SAN FRANCISCO -- Playing less means working harder. That's the mantra of backup position players such as Giants outfielder Gregor Blanco, who said his daily regimen includes more extra work than ever since he's on pace to receive his least activity in five years as a Giant.
Blanco started his fourth game of the season Saturday, pitting him against Miami right-hander Jose Fernandez. Blanco went 0-for-1 with an intentional walk against Fernandez in the Giants' 7-2 victory, but then hit two triples off Marlins relievers, becoming the third Giants player to hit a pair of three-baggers in a game at AT&T Park. He joined Omar Vizquel (July 31, 2006, against Washington) and Brandon Belt (June 25, 2015, against San Diego).
Blanco's hits helped the Giants widen a 4-2 lead. He led off the seventh inning against Craig Breslow by finding the right-center-field gap with his first hit, then scored on Kelby Tomlinson's pinch-hit single. Blanco added his second triple off Cody Ege with one out in the eighth before coming home on Angel Pagan's sacrifice fly.
By coincidence, it was Blanco's third start against an ace pitcher. Los Angeles' Clayton Kershaw and Arizona's Zack Greinke were the first two. Blanco, who gave left fielder Pagan a rest, won't cite his part-time status as a reason for subpar performance. He puts himself through conditioning drills and other additional tasks, such as voluntary sprints and unscheduled rounds of batting practice, for a reason.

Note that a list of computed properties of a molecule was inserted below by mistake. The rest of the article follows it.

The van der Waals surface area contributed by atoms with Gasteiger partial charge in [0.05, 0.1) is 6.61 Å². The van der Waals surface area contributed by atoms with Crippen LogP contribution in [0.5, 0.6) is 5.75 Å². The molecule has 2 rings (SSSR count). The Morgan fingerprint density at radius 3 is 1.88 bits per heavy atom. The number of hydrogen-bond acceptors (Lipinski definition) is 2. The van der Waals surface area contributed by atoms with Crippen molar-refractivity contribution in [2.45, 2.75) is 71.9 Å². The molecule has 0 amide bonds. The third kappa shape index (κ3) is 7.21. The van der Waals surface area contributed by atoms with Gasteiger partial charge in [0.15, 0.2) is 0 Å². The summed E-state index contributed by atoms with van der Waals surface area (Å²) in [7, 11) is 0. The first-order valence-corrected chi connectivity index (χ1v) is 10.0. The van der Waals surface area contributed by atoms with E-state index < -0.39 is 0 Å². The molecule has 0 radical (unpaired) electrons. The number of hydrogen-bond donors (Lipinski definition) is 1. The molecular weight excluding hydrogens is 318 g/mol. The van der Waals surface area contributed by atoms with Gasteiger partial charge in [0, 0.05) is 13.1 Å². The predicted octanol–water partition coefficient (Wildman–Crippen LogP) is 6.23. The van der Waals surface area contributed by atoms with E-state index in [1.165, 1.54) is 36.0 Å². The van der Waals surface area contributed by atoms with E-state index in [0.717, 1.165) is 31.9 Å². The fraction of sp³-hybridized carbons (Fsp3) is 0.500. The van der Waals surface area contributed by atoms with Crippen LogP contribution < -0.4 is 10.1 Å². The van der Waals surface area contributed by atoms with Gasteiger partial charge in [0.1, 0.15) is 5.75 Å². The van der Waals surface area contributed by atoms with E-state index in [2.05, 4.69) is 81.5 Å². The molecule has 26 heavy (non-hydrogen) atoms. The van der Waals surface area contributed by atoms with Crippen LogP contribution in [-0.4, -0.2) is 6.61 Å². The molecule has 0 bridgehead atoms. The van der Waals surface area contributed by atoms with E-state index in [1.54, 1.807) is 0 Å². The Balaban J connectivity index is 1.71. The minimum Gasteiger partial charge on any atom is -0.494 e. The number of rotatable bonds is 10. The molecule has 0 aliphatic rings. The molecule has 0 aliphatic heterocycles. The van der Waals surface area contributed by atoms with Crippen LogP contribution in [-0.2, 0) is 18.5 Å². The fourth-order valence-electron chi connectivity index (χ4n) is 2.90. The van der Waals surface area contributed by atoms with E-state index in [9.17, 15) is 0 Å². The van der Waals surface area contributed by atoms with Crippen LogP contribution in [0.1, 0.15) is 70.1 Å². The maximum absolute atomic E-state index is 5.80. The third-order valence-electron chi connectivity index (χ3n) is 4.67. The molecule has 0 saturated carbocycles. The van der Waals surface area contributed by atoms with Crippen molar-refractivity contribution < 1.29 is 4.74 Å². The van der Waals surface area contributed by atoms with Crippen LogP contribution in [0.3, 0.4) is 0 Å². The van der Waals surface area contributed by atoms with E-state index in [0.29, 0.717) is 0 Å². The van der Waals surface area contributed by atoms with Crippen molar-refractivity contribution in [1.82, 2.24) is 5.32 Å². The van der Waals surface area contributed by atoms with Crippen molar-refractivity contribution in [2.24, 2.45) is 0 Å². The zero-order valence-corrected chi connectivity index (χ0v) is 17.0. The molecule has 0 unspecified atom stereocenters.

"I do extra work by myself to try to stay on the same level as [the regulars] are," Blanco said. "I have to keep myself ready to go."
Blanco remains diligent despite being on pace to appear in 102 of San Francisco's games. By comparison, he played in 141 during each of his first two years as a Giant and reached his high of 146 in 2014 before injuries limited him to 115 games last season. His daily goal is to leave the ballpark feeling as if he played nine innings.
"It doesn't mean because I'm not playing, I'm not going to do anything," he said.
Chris Haft has covered the Giants since 2005, and for MLB.com since 2007. Follow him on Twitter at @sfgiantsbeat and listen to his podcast. This story was not subject to the approval of Major League Baseball or its clubs.